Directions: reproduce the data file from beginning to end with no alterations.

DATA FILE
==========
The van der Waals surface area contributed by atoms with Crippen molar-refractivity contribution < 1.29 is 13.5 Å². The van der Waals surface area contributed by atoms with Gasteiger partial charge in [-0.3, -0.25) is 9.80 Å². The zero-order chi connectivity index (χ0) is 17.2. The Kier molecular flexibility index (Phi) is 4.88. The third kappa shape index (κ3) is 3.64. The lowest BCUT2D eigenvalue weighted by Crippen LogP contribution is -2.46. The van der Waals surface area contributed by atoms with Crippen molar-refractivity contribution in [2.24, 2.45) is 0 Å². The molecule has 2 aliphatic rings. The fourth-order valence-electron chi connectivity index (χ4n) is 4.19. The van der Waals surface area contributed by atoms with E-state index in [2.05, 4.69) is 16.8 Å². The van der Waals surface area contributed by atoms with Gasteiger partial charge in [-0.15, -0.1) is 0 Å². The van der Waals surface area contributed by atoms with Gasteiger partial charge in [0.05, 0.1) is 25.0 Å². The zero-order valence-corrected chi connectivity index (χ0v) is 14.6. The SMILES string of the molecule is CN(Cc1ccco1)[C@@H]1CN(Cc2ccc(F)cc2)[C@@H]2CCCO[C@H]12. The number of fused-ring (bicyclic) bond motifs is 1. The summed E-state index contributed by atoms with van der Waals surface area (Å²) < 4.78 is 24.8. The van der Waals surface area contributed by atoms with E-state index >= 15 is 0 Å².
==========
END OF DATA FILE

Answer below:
The van der Waals surface area contributed by atoms with Crippen molar-refractivity contribution < 1.29 is 13.5 Å². The van der Waals surface area contributed by atoms with Gasteiger partial charge in [-0.3, -0.25) is 9.80 Å². The zero-order chi connectivity index (χ0) is 17.2. The Kier molecular flexibility index (Phi) is 4.88. The third kappa shape index (κ3) is 3.64. The lowest BCUT2D eigenvalue weighted by Crippen LogP contribution is -2.46. The van der Waals surface area contributed by atoms with Crippen molar-refractivity contribution in [2.24, 2.45) is 0 Å². The molecule has 2 aliphatic rings. The fourth-order valence-electron chi connectivity index (χ4n) is 4.19. The van der Waals surface area contributed by atoms with E-state index in [2.05, 4.69) is 16.8 Å². The van der Waals surface area contributed by atoms with Gasteiger partial charge in [-0.15, -0.1) is 0 Å². The van der Waals surface area contributed by atoms with Gasteiger partial charge in [0.05, 0.1) is 25.0 Å². The zero-order valence-corrected chi connectivity index (χ0v) is 14.6. The SMILES string of the molecule is CN(Cc1ccco1)[C@@H]1CN(Cc2ccc(F)cc2)[C@@H]2CCCO[C@H]12. The number of fused-ring (bicyclic) bond motifs is 1. The summed E-state index contributed by atoms with van der Waals surface area (Å²) < 4.78 is 24.8. The van der Waals surface area contributed by atoms with E-state index >= 15 is 0 Å².